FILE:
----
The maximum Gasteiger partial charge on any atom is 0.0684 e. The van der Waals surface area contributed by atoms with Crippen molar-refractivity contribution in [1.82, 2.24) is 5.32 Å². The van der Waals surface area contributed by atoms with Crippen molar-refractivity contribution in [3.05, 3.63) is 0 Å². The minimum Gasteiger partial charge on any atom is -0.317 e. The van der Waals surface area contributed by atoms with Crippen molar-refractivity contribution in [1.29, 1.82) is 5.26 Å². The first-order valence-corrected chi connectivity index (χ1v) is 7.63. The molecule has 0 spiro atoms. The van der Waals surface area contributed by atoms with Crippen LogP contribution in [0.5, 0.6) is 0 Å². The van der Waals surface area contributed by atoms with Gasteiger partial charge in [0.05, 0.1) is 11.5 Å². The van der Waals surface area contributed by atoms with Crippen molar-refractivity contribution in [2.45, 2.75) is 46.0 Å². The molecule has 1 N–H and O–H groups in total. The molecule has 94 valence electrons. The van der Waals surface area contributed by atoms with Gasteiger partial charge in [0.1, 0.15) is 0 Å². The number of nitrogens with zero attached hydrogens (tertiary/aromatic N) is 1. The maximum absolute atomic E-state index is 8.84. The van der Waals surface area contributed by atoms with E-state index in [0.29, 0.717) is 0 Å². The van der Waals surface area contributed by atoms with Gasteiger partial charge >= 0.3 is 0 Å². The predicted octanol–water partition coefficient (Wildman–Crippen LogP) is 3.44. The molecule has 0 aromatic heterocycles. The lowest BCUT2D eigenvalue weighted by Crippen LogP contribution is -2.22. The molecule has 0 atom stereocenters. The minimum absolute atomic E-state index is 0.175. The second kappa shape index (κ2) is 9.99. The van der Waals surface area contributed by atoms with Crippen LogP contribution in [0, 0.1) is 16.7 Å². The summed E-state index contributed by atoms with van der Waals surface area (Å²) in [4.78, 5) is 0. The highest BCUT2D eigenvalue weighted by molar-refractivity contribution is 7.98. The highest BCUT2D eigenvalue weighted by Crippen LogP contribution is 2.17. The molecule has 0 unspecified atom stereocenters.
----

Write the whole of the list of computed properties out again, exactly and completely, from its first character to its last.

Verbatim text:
The maximum Gasteiger partial charge on any atom is 0.0684 e. The van der Waals surface area contributed by atoms with Crippen molar-refractivity contribution in [1.82, 2.24) is 5.32 Å². The van der Waals surface area contributed by atoms with Crippen molar-refractivity contribution in [3.05, 3.63) is 0 Å². The minimum Gasteiger partial charge on any atom is -0.317 e. The van der Waals surface area contributed by atoms with Crippen molar-refractivity contribution in [1.29, 1.82) is 5.26 Å². The first-order valence-corrected chi connectivity index (χ1v) is 7.63. The molecule has 0 spiro atoms. The van der Waals surface area contributed by atoms with Crippen LogP contribution in [0.5, 0.6) is 0 Å². The van der Waals surface area contributed by atoms with Gasteiger partial charge in [0.05, 0.1) is 11.5 Å². The van der Waals surface area contributed by atoms with Crippen molar-refractivity contribution in [2.45, 2.75) is 46.0 Å². The molecule has 1 N–H and O–H groups in total. The molecule has 94 valence electrons. The van der Waals surface area contributed by atoms with Gasteiger partial charge in [0.1, 0.15) is 0 Å². The number of nitrogens with zero attached hydrogens (tertiary/aromatic N) is 1. The maximum absolute atomic E-state index is 8.84. The van der Waals surface area contributed by atoms with E-state index in [0.29, 0.717) is 0 Å². The van der Waals surface area contributed by atoms with Gasteiger partial charge >= 0.3 is 0 Å². The predicted octanol–water partition coefficient (Wildman–Crippen LogP) is 3.44. The molecule has 0 aromatic heterocycles. The lowest BCUT2D eigenvalue weighted by Crippen LogP contribution is -2.22. The molecule has 0 atom stereocenters. The minimum absolute atomic E-state index is 0.175. The second kappa shape index (κ2) is 9.99. The van der Waals surface area contributed by atoms with Crippen LogP contribution in [0, 0.1) is 16.7 Å². The summed E-state index contributed by atoms with van der Waals surface area (Å²) in [4.78, 5) is 0. The highest BCUT2D eigenvalue weighted by molar-refractivity contribution is 7.98. The highest BCUT2D eigenvalue weighted by Crippen LogP contribution is 2.17. The molecule has 0 unspecified atom stereocenters.